2. Common Good City Farm started in 2007 as both an education center and an urban farm. The farm offers hands-on training and experience in food production, healthy eating, and environmental sustainability. Although the food grown is intended for low-income residents of Washington, DC, the education is available to everyone.
3. DC Greenworks offers many programs throughout DC. that promotes a new sustainable economy. These programs include rainwater conservation and reuse, green job training, design and construction services, and urban agriculture. Their urban agriculture projects help implement innovative projects, such as rooftop gardens, community gardens, school gardens, and numerous other avenues. All of their projects aim to build a sense of community and strengthen DC’s sustainability.
4. GroW Community Garden was started in 2009 by a group of The George Washington University students. The garden is completely student-organized, with a mission to “restore the environment, promote community, build relationships, and pursue justice through gardening.” Students, faculty, staff, and neighbors are encouraged to take part in the gardening process. Currently 80 percent of the crop is donated to Mariam’s Kitchen’s Meal Program, a soup kitchen for the homeless in DC.
5. Love and Carrots makes people’s yards both beautiful and productive by helping to transform unused green spaces into edible gardens. Love and Carrots aims to take the intimidation out of home gardening by designing, installing, and maintaining organically grown vegetable gardens. Their services range from consultation and design to coaching and maintenance.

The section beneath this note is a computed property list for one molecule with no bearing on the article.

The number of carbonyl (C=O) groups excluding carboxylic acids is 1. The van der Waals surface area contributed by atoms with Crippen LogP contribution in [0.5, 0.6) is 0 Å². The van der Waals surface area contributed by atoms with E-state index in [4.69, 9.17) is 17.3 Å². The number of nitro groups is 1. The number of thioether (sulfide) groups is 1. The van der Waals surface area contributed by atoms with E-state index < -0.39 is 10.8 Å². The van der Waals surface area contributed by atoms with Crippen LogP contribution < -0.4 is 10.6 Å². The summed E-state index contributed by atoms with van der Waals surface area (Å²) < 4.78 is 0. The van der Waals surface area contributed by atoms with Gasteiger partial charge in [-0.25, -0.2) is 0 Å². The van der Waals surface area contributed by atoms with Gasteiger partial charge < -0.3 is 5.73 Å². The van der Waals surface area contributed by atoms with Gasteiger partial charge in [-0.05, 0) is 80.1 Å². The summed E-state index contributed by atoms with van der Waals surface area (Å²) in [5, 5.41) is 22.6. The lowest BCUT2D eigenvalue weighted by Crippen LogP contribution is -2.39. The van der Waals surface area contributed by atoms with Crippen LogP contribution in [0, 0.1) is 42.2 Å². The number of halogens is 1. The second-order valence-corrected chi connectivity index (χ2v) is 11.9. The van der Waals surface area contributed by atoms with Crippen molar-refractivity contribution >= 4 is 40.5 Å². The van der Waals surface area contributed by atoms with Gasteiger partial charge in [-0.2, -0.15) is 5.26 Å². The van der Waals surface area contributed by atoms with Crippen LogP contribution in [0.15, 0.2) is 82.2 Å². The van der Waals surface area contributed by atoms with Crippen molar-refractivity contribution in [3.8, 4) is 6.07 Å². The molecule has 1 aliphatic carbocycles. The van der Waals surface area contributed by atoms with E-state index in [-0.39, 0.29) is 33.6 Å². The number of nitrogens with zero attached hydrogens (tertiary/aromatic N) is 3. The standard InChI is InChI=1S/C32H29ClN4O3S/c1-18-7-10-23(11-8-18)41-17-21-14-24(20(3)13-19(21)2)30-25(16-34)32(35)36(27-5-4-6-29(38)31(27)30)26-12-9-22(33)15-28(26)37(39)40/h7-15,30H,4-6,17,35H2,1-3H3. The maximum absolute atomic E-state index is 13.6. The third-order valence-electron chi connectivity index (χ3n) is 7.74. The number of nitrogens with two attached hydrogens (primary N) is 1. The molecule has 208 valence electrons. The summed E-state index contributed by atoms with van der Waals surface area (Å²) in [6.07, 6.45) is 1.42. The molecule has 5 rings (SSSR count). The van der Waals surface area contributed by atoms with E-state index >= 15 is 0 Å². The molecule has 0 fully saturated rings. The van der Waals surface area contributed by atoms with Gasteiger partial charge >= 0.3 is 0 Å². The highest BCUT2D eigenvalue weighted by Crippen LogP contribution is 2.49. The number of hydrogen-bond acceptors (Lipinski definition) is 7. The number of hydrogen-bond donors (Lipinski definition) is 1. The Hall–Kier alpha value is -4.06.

6. Neighborhood Farm Initiative’s (NFI) mission is to “promote collaborative, sustainable cultivation of food in urban spaces. [They] work to increase opportunities for Metro DC residents to grow food and participate in the diverse communities that thrive in shared urban gardening spaces.” NFI creates demonstration gardens out of underutilized green spaces, which allows them to provide hands-on gardening experiences and education.
7. Rooftop Roots plants and supports gardens on available rooftops throughout Washington, DC. The company works with organizations to make lightweight and low-cost vegetable gardens, as well as donates produce to local food banks. Through these efforts, Rooftop Roots promotes “community involvement, raising health and nutrition awareness, and inspiring and educating youths and adults alike.”
8. Sharing Backyards encourages urban gardening by connecting people who would like to garden but don’t have the space with those who have available gardening space. It creates trust and connections between neighbors, enabling them to create beautiful gardens together, sharing in the cost, hard work, and eventually the delicious harvest.
9. Three Part Harmony Farm grows a wide variety of plants, including vegetables, fruits, herbs, and flowers, all with organic production techniques. Three Part Harmony Farm aims to decrease the energy costs associated with global food production as well as create food sovereignty for the local community. They also help promote urban farming and gardening by growing and marketing seedlings for home gardening and offering informative workshops.
10. The Washington Youth Garden (WYG) “uses the garden cycle as a tool to enrich science learning, inspire environmental stewardship and cultivate healthy food choices in youth and families.” WYG uses four programs to achieve these goals: Garden Science, which brings garden-based science and nutrition education to DC area elementary schools, Seed to Supper, a six-week summer employment opportunity for older youth, Family Garden Days, where family members can learn about gardening, nutrition, and cooking, and SPROUT, a field trip program to the WYG demonstration garden available to schools throughout the DC metro area.